Your Divorce was 5 Years Ago – Should Your Child Support be Reduced?
At the time of divorce, your child support was set based on the income you were making, the number of children you had and calculating those factors to get the amount of child support you would pay each month. And, if you are paying child support, you have kids and your life has been busy. Before you knew it, you realized 5 years had passed. Is your child support still correct? There are several reasons child support can be modified, here are a few to get you started thinking: change in possession or parenting schedule, reduction in pay or job loss, you have had additional children since then.
Possession Schedule or Parenting Schedule Change:
As kids get older their needs and schedules change. If you and your ex-wife have agreed to a totally different parenting schedule and you have the kids the majority of the time because it works for you and your kids, you should definitely think about whether a reduction in child support could be an option.
Job Change, Job Loss and Income Reduction:
Child support is based on your income. If you lost your job, or lost income because of a job change or other reason, you should consider whether a reduction is right for your circumstances. This doesn’t include quitting a great job so that you won’t have to pay child support. It means that life handed you a change of job that left you with less income. Seek out an attorney to see what they say about getting your child support reduced.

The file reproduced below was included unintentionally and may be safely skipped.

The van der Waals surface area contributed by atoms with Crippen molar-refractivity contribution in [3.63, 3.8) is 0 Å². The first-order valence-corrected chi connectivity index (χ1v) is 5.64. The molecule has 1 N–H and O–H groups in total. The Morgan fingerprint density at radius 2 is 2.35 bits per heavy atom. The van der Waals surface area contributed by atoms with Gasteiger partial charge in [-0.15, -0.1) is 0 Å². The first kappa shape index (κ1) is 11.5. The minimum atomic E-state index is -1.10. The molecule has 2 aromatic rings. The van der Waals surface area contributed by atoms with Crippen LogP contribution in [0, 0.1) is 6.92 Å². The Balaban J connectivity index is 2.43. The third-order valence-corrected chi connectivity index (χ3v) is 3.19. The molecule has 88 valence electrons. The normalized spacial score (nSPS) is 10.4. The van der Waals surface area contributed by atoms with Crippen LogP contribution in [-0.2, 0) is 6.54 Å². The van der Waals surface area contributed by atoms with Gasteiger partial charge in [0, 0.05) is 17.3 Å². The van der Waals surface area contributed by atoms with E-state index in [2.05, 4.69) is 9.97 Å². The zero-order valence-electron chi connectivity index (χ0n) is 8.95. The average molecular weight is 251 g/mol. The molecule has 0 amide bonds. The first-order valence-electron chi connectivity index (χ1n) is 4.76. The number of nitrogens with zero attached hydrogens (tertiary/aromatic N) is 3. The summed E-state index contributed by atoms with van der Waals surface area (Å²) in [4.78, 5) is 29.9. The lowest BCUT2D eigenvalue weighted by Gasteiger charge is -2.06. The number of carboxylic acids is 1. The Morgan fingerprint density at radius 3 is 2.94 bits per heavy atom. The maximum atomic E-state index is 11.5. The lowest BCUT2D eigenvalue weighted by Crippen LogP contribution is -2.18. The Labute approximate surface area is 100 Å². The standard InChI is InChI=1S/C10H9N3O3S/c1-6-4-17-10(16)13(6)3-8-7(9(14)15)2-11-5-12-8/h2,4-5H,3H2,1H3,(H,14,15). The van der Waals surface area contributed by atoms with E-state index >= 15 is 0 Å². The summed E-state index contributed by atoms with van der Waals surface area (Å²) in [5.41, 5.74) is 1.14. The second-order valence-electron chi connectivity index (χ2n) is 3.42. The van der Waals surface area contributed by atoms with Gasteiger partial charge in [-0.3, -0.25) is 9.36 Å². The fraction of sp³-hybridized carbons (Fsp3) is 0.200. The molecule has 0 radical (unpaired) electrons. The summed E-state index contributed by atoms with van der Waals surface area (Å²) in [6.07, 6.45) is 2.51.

Maybe you have gotten remarried since your earlier divorce and now you have 1 or 2 more children. If so, you may be a good candidate for lower child support. The percentages drop slightly if you have other children to support in addition to the children from the divorce. Again, seek out a family law attorney to talk about the specifics of your case and the percentages that will apply to you.
Getting divorced is just the beginning of paying child support and child support can be increased and reduced through the years. This is just educational information and not legal advice. Find a lawyer to talk about your life, child support and income with so they can advise you specifically.
Jill O’Connell, Family Lawyer and Divorce Attorney, can be reached at 940-497-5454.